Attorney general nominee on immigration: Americans ‘spoke clearly’ in electing Trump

Trump pick Jeff Sessions defends record during confirmation hearing

Sen. Jeff Sessions, R-AL, testified on Tuesday at a Senate Judiciary Committee hearing on his nomination for attorney general in the Donald Trump administration. "I can be trusted to do what I say I will do," Sessions said. Protesters shouted him
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Sen. Jeff Sessions, R-AL, testified on Tuesday at a Senate Judiciary Committee hearing on his nomination for attorney general in the Donald Trump administration. "I can be trusted to do what I say I will do," Sessions said. Protesters shouted him

Denisse Rojas, whose parents brought her from Mexico to Fremont, California, when she was 10 months old, left Jeff Sessions’ Senate confirmation hearing to be attorney general on Tuesday still seeking answers about whether she is going to be deported under Donald Trump.

“There is really no safety net for us,” said Rojas, who graduated from the University of California, Berkeley, and is now in medical school. “Hearing his responses gives me no reassurance.”

Given Trump’s campaign pledge of mass deportations of people in the country illegally, what Sessions would do about immigration as the nation’s attorney general was a major topic on the first day of his confirmation hearing before the Senate Judiciary Committee.

And he left little doubt of where he stood. “I believe the American people spoke clearly in this election, I believe they agreed with my basic view.” 

The Department of Homeland Security handles deportations but as attorney general Sessions would have power over immigration courts and criminal prosecutions against immigrants, and could use federal justice grants to pressure local law enforcement agencies to cooperate in federal efforts.

Sessions, a Republican senator from Alabama, has long opposed bills that would provide a path to citizenship for people in the country illegally as part of broader bipartisan efforts on an immigration policy overhaul. He’s called legislation to give a chance at citizenship to people who entered the country illegally as children “a reckless proposal for mass amnesty.”

“There is not a spot of evidence in your public career to suggest that as attorney general you would use the authority of that office to resolve the challenges of our broken immigration system in a fair and humane manner,” Sen. Dick Durbin, D-Ill., told Sessions. “Tell me I’m wrong.”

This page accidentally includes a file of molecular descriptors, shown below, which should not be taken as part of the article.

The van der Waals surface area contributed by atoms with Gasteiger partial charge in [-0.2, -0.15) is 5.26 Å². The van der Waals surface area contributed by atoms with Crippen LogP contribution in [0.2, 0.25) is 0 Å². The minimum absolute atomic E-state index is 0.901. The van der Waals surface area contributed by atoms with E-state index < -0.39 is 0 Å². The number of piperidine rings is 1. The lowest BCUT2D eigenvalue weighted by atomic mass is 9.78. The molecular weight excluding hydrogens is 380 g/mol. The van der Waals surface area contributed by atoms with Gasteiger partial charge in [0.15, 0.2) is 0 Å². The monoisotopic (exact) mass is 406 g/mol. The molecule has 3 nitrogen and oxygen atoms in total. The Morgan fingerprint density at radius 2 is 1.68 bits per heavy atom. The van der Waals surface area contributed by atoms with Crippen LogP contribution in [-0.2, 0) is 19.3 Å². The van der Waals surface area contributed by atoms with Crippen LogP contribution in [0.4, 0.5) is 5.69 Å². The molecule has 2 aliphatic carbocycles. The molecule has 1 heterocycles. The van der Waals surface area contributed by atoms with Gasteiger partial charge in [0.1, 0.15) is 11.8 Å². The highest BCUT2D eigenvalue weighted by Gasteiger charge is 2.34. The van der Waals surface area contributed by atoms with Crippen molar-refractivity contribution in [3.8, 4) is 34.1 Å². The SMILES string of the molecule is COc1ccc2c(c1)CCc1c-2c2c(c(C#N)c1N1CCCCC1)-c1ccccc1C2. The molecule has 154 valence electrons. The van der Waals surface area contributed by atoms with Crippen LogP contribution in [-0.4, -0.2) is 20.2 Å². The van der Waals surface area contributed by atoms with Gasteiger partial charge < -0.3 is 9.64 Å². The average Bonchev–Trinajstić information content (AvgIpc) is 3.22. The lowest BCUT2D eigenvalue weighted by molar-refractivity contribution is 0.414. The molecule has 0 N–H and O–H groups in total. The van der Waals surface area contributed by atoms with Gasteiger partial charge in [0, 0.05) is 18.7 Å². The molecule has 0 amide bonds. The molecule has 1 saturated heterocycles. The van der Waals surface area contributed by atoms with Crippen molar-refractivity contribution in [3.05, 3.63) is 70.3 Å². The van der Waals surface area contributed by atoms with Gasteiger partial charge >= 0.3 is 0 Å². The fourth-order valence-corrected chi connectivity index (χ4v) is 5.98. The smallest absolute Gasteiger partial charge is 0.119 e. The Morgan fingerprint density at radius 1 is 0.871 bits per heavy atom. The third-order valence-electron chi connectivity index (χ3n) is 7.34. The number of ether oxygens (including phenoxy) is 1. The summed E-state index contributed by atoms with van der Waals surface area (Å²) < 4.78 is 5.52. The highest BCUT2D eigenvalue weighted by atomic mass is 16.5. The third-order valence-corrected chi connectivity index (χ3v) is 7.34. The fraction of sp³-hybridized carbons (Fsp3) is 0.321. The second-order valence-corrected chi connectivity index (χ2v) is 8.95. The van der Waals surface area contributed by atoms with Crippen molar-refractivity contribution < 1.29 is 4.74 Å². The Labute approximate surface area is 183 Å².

Sessions disputed the characterization. He said that, as attorney general, he would follow the laws passed by Congress, but also made clear his own stance.

“If you continually go through a cycle of amnesty, you undermine the respect for law and encourage more illegal immigration,” Sessions said.

He said his view is that “we create a lawful system of immigration that allows people to apply to this country, and if they’re accepted they get in, if they’re not accepted they don’t get in.”

Sessions said he would have no objection to Trump reversing President Barack Obama’s 2012 executive order protecting from deportation immigrants who came to the United States illegally as children. Sessions called the directive “very questionable in my opinion constitutionally.”

Rojas, who came to California as an infant, is among the so-called “Dreamers” who have been protected from deportation through Obama’s order.

“There is a lot of fear,” she said.

Sessions was vague when pressed by senators on what should happen to the 740,000 “Dreamers” who are protected under Obama’s executive order.

Sessions suggested that’s a matter for lawmakers and that as attorney general he would follow the law.

He said Congress and the Trump administration should “end the illegality and put us in a position where we can wrestle with how to handle these difficult, compassionate decisions.”

Sessions added that it’s not financially possible to deport everyone who is in the country illegally and that Trump’s priority is deporting people with criminal records.

Durbin said Session didn’t answer his question about what would happen to the Dreamers who “would be left in the lurch, whose lives would be ruined.”

“Dreamers” who came to the U.S. illegally as children are feeling particularly vulnerable to deportation under Trump because they stepped forward to identify themselves in exchange for a promise from the Obama administration that they wouldn’t face deportation and could apply for work permits.

Sen. Dianne Feinstein, D-California, wrote in a Tuesday op-ed that “my office has received more than 33,000 calls and emails from Californians afraid of how minorities, including Dreamers and undocumented immigrants, will be treated under a Trump administration.”

Many Republicans in the Senate agree with Sessions on immigration and other issues, however, and his confirmation as attorney general is virtually assured.

Sen. Orrin Hatch, R-Utah, pointed to Session’s support from law enforcement groups and said “it’s hard to imagine why anyone would be against you.”

Sean Cockerham: 202-383-6016, @seancockerham